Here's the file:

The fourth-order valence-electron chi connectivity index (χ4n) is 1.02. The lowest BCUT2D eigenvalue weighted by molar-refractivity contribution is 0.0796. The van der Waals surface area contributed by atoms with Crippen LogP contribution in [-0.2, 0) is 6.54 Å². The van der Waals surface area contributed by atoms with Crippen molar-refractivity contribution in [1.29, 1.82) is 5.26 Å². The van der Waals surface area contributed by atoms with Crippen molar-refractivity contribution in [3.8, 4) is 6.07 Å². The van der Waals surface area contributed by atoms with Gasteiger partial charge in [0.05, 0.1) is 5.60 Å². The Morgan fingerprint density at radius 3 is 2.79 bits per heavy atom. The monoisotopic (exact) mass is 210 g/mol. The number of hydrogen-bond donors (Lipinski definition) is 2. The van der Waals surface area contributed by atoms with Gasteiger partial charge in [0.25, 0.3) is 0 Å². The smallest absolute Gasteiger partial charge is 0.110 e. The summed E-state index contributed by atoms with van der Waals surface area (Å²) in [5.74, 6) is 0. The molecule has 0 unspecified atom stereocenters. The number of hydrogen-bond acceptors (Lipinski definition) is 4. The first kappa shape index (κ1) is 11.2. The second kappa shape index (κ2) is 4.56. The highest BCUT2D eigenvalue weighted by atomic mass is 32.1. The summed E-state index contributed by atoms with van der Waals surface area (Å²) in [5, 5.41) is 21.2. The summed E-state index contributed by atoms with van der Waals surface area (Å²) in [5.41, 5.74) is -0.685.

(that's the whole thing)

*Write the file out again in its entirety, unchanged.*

The fourth-order valence-electron chi connectivity index (χ4n) is 1.02. The lowest BCUT2D eigenvalue weighted by molar-refractivity contribution is 0.0796. The van der Waals surface area contributed by atoms with Crippen LogP contribution in [-0.2, 0) is 6.54 Å². The van der Waals surface area contributed by atoms with Crippen molar-refractivity contribution in [1.29, 1.82) is 5.26 Å². The van der Waals surface area contributed by atoms with Crippen molar-refractivity contribution in [3.8, 4) is 6.07 Å². The van der Waals surface area contributed by atoms with Gasteiger partial charge in [0.05, 0.1) is 5.60 Å². The Morgan fingerprint density at radius 3 is 2.79 bits per heavy atom. The monoisotopic (exact) mass is 210 g/mol. The number of hydrogen-bond donors (Lipinski definition) is 2. The van der Waals surface area contributed by atoms with Gasteiger partial charge in [0.25, 0.3) is 0 Å². The smallest absolute Gasteiger partial charge is 0.110 e. The summed E-state index contributed by atoms with van der Waals surface area (Å²) in [5.74, 6) is 0. The molecule has 0 unspecified atom stereocenters. The number of hydrogen-bond acceptors (Lipinski definition) is 4. The first kappa shape index (κ1) is 11.2. The second kappa shape index (κ2) is 4.56. The highest BCUT2D eigenvalue weighted by atomic mass is 32.1. The summed E-state index contributed by atoms with van der Waals surface area (Å²) in [5, 5.41) is 21.2. The summed E-state index contributed by atoms with van der Waals surface area (Å²) in [5.41, 5.74) is -0.685.